Perhaps someone at CNN should give Costello "the talk" about the birds and the bees before her next report on reproduction.
(Hat tip to National Review Online's The Corner: corner.nationalreview.com )
If you are a celebrity, businessman or ex-President with a liberal persuasion and you have a cause to promote chances are someone from NBC's Today will traverse many miles to place a microphone in front of your face. On Tuesday's Today show, Brad Pitt, Bill Clinton and Bill Gates all got face-time to promote their causes. However it was Pitt who stole the show with this piece of Greenie hyperbole: "We just can't keep consuming ourselves into extinction."
[This item, by Geoff Dickens, was posted Tuesday afternoon on the MRC's blog, NewsBusters.org: newsbusters.org ]
In the first half-hour of Today, NBC's Campbell Brown highlighted Bill and Melinda Gates and Clinton's efforts to combat disease in Africa and in the 8:30 half-hour Ann Curry trudged through flood-ravaged New Orleans to promote Brad Pitt's effort to rebuild the city. On the surface one has to applaud any charitable effort to fight disease in Africa or reconstruct New Orleans but it would be nice if viewers were spared the liberal hero worship such as Brown calling Gates and Clinton, "two of the most fascinating people in the world."
But Brown's brown-nosing was nothing compared to Curry who devoted time on the Monday and Tuesday programs to Pitt's effort, along with Global Green, to rebuild New Orleans in an "eco-friendly" way.
A quick visit to Global Green's Web site reveals its founder is none other than Mikhail Gorbachev, so it wasn't too much of a surprise when Pitt's preaching took a rather anti-capitalistic tone. The home page: www.globalgreen.org
Pitt, who is overseeing the "Green Design" entries in a Global Green-sponsored architectural competition, waxed: "Understand this is the wave of the future. We've got to address these issues. Just, it's just a matter of time. We might as well start here. There's just a great opportunity to do so with this rebuilding effort."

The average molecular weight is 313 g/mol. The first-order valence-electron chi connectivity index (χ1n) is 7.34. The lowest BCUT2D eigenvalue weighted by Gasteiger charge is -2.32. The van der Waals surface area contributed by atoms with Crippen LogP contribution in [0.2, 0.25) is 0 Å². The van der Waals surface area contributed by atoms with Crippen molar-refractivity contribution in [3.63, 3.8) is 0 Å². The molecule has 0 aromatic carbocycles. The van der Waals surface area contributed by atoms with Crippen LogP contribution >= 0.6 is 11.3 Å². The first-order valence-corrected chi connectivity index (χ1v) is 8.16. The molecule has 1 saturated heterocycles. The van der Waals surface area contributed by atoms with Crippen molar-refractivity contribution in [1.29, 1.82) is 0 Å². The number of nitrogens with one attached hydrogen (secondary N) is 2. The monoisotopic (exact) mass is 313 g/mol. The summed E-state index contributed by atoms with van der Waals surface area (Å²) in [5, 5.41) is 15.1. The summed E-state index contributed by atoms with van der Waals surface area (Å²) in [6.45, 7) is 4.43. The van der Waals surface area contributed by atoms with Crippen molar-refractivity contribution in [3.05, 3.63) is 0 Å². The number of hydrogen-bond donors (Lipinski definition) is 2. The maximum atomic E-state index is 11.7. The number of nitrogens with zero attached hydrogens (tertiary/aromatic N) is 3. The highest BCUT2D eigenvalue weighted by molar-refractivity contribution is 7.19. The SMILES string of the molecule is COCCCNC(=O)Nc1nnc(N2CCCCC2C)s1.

In his "Grapevine" segment on Tuesday, FNC's Brit Hume picked up on a Stamford Advocate story on how 70 percent of the donors to the campaign of Ned Lamont, the anti-Iraq war candidate trying to beat incumbent Democratic Senator Joe Lieberman in next month's Connecticut primary, are from outside of the state -- with several Hollywood celebrities in the mix. Amongst the left coast donors: Barbra Streisand, Norman Lear and Baywatch star Alexandra Paul. Plus, incoming The View quad-host Rosie O'Donnell and Connecticut resident Paul Newman.
In the July 18 Stamford Advocate article, about who donated in May and June, Brian Lockhart reported:
Indeed, her site features an "in-depth account of the 5 days Alexandra spent in jail, protesting the war in Iraq." Her home page: www.alexandrapaul.com
For the Stamford Advocate news story in full: www.stamfordadvocate.com
-- Brent Baker